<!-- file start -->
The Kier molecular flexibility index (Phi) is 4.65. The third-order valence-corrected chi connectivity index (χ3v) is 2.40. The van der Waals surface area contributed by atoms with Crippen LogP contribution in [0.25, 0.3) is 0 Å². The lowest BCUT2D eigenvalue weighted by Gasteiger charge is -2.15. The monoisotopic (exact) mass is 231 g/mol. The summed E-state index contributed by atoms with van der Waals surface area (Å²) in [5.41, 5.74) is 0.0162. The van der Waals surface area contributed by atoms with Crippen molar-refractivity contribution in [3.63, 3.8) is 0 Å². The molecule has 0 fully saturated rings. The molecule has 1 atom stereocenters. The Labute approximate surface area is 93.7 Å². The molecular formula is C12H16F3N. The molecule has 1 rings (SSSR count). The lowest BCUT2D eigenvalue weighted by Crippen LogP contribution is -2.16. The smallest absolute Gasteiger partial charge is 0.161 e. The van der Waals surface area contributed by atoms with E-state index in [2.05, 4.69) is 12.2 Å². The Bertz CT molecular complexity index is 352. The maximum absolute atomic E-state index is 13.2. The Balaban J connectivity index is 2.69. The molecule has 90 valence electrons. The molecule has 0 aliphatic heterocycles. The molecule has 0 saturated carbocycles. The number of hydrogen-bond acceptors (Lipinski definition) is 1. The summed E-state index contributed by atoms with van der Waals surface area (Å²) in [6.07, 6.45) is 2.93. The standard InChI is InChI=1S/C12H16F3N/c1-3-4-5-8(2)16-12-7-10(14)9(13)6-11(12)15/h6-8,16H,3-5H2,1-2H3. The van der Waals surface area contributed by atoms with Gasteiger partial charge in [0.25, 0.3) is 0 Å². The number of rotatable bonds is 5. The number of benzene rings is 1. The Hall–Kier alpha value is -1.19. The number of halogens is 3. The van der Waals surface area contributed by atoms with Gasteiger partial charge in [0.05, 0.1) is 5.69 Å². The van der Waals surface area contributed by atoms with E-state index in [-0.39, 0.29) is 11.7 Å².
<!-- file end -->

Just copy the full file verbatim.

The Kier molecular flexibility index (Phi) is 4.65. The third-order valence-corrected chi connectivity index (χ3v) is 2.40. The van der Waals surface area contributed by atoms with Crippen LogP contribution in [0.25, 0.3) is 0 Å². The lowest BCUT2D eigenvalue weighted by Gasteiger charge is -2.15. The monoisotopic (exact) mass is 231 g/mol. The summed E-state index contributed by atoms with van der Waals surface area (Å²) in [5.41, 5.74) is 0.0162. The van der Waals surface area contributed by atoms with Crippen molar-refractivity contribution in [3.63, 3.8) is 0 Å². The molecule has 0 fully saturated rings. The molecule has 1 atom stereocenters. The Labute approximate surface area is 93.7 Å². The molecular formula is C12H16F3N. The molecule has 1 rings (SSSR count). The lowest BCUT2D eigenvalue weighted by Crippen LogP contribution is -2.16. The smallest absolute Gasteiger partial charge is 0.161 e. The van der Waals surface area contributed by atoms with E-state index in [2.05, 4.69) is 12.2 Å². The Bertz CT molecular complexity index is 352. The maximum absolute atomic E-state index is 13.2. The Balaban J connectivity index is 2.69. The molecule has 90 valence electrons. The molecule has 0 aliphatic heterocycles. The molecule has 0 saturated carbocycles. The number of hydrogen-bond acceptors (Lipinski definition) is 1. The summed E-state index contributed by atoms with van der Waals surface area (Å²) in [6.07, 6.45) is 2.93. The standard InChI is InChI=1S/C12H16F3N/c1-3-4-5-8(2)16-12-7-10(14)9(13)6-11(12)15/h6-8,16H,3-5H2,1-2H3. The van der Waals surface area contributed by atoms with Gasteiger partial charge in [0.25, 0.3) is 0 Å². The number of rotatable bonds is 5. The number of benzene rings is 1. The Hall–Kier alpha value is -1.19. The number of halogens is 3. The van der Waals surface area contributed by atoms with Gasteiger partial charge in [0.05, 0.1) is 5.69 Å². The van der Waals surface area contributed by atoms with E-state index in [-0.39, 0.29) is 11.7 Å².